Former Massachusetts Gov. Mitt Romney, whose narrow victory in Ohio late last night allowed him to cling to his frontrunner status in the race for the Republican nomination, used Super Tuesday to issue a broadside against the Obama administration’s Iran policy. In an op-ed in the Washington Post, Romney called the president’s approach to stopping the ayatollahs’ nuclear program “feckless” and vowed to teach the Iranians “the meaning of American resolve.”
Forget for a moment that foreign and military policy analysts immediately dismissed Romney’s specific proposals as nothing more than a rehash of Obama’s approach, which combines escalating economic sanctions and a show of military force in the Persian Gulf with demands that Iran return to negotiating table to bring its nuclear program within the International Atomic Energy Agency’s purview. Those efforts bore fruit yesterday when Iran agreed to talks that will include the U.S., Britain, France, Germany, Russia and China.
More significantly for long-run U.S. policy, Romney used the Iran crisis to repeat his vow to ramp up military spending should he become president. “My foreign policy will be the same as Ronald Reagan’s: namely, ‘peace through strength’,” he wrote.
Restoring America’s standing in the world depends just as much on restoring budget discipline as it does on carrying a big stick
The centerpiece of his reprise of the Reagan-era build-up would be stepping up the navy’s shipbuilding rate from 9 to 15 ships a year. He also promised to press forward with regional ballistic missile defense systems in the Middle East and East Asia.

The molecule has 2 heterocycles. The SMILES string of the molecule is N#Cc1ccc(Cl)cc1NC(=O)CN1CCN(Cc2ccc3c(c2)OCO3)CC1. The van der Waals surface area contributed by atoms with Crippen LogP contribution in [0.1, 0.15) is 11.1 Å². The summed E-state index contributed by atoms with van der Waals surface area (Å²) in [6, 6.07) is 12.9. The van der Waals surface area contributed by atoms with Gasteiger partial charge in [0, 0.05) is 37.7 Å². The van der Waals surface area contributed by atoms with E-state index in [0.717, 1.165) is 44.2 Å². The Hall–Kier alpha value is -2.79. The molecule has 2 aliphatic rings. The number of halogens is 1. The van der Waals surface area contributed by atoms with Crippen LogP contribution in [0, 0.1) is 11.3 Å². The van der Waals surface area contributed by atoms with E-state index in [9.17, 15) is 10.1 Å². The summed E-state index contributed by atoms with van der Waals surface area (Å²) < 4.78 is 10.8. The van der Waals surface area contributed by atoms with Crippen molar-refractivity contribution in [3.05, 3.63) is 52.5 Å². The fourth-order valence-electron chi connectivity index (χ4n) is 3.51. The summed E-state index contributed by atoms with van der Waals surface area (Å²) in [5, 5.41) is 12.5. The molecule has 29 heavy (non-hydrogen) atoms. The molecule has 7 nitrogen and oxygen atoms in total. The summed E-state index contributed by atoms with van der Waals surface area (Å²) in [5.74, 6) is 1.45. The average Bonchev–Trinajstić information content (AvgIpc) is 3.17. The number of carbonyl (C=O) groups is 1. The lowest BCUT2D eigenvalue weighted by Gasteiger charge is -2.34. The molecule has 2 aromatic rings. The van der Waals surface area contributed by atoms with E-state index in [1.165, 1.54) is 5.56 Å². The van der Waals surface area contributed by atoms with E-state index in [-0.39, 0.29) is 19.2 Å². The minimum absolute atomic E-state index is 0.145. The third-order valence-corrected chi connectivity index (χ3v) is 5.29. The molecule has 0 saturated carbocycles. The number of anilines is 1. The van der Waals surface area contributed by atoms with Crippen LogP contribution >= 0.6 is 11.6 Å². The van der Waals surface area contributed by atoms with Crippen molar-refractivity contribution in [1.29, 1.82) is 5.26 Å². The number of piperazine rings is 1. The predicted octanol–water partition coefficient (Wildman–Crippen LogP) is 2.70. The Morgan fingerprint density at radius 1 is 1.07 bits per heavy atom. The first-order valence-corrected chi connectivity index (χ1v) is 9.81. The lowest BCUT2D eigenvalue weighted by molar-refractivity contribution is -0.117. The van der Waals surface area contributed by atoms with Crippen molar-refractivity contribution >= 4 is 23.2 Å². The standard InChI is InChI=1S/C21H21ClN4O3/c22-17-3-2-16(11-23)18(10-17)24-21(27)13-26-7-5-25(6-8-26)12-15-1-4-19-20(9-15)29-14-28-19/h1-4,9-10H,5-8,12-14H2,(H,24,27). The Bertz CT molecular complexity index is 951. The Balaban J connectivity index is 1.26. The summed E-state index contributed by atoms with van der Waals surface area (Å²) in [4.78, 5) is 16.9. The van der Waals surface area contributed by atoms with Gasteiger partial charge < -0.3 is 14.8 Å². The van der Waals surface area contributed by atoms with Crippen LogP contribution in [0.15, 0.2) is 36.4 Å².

Romney’s plans bear closer scrutiny from anyone, including those in the military’s top brass, who believes that restoring America’s standing in the world depends just as much on restoring budget discipline as it does on carrying a big stick. His call for an 8 percent increase in inflation-adjusted military spending would require not just cancellation of next year’s sequestration budget cuts, but a roll back of the nearly $500 million in military cuts contained in the Budget Control Act and incorporated into the president’s budget plan.
Romney’s proposal to embark on a second straight decade of escalating military spending would be the first time in American history that war preparation and defense spending had increased as a share of overall economic activity for such an extended period of time. When coupled with the 20 percent cut in taxes he promises, it would require shrinking domestic spending to levels not seen since the Great Depression – before programs like Social Security, Medicare and Medicaid began.
Even without additional tax cuts, bringing the budget into balance by the end of this decade with increased military spending would require chopping another trillion dollars out of domestic side of the ledger. That’s about a 20 percent cut in nominal spending, which in inflation-adjusted terms would require elimination or sharp curtailment of much of the nation’s efforts at cleaning the environment, rebuilding infrastructure, supporting low-income housing and investing in medical and scientific research.
After a decade of unfunded wars in Iraq and Afghanistan, is this level of domestic austerity, which would likely throw the U.S. economy back into recession, what a war-weary public wants or needs?
Cut, cap and balance is a great slogan for Republican primary voters who want to reverse big government spending and think every program is somebody else’s free lunch, even as they reject any cutbacks to Social Security, Medicare or the home mortgage deduction. But if Romney wants to lead the U.S. down the path to another decade-long military spending spree, he should spell out for the mainstream American electorate exactly where his domestic cuts would be.